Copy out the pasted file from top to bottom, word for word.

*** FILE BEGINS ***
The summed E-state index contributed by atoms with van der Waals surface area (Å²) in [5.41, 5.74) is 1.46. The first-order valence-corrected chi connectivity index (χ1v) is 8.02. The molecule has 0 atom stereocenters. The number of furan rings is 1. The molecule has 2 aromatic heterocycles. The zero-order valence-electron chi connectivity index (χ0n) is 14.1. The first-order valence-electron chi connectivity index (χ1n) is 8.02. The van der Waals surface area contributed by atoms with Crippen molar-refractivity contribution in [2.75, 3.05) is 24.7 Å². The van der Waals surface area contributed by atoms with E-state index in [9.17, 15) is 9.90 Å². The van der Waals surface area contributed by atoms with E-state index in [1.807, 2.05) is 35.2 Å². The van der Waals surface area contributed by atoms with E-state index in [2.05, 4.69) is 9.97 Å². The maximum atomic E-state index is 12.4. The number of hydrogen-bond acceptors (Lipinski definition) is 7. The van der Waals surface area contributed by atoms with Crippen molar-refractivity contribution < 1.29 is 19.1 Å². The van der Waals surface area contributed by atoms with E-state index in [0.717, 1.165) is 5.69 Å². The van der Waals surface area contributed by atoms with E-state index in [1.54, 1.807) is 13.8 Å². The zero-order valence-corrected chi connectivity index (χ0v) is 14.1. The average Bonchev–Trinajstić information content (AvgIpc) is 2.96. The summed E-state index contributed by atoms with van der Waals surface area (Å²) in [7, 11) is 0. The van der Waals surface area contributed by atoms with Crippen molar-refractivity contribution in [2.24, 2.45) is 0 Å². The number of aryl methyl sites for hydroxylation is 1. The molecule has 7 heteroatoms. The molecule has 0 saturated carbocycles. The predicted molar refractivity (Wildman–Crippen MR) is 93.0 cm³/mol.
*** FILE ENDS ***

The summed E-state index contributed by atoms with van der Waals surface area (Å²) in [5.41, 5.74) is 1.46. The first-order valence-corrected chi connectivity index (χ1v) is 8.02. The molecule has 0 atom stereocenters. The number of furan rings is 1. The molecule has 2 aromatic heterocycles. The zero-order valence-electron chi connectivity index (χ0n) is 14.1. The first-order valence-electron chi connectivity index (χ1n) is 8.02. The van der Waals surface area contributed by atoms with Crippen molar-refractivity contribution in [2.75, 3.05) is 24.7 Å². The van der Waals surface area contributed by atoms with E-state index in [9.17, 15) is 9.90 Å². The van der Waals surface area contributed by atoms with E-state index in [1.807, 2.05) is 35.2 Å². The van der Waals surface area contributed by atoms with E-state index in [2.05, 4.69) is 9.97 Å². The maximum atomic E-state index is 12.4. The number of hydrogen-bond acceptors (Lipinski definition) is 7. The van der Waals surface area contributed by atoms with Crippen molar-refractivity contribution < 1.29 is 19.1 Å². The van der Waals surface area contributed by atoms with E-state index in [0.717, 1.165) is 5.69 Å². The van der Waals surface area contributed by atoms with E-state index in [1.54, 1.807) is 13.8 Å². The zero-order valence-corrected chi connectivity index (χ0v) is 14.1. The average Bonchev–Trinajstić information content (AvgIpc) is 2.96. The summed E-state index contributed by atoms with van der Waals surface area (Å²) in [7, 11) is 0. The van der Waals surface area contributed by atoms with Crippen molar-refractivity contribution in [2.24, 2.45) is 0 Å². The number of aryl methyl sites for hydroxylation is 1. The molecule has 7 heteroatoms. The molecule has 0 saturated carbocycles. The predicted molar refractivity (Wildman–Crippen MR) is 93.0 cm³/mol.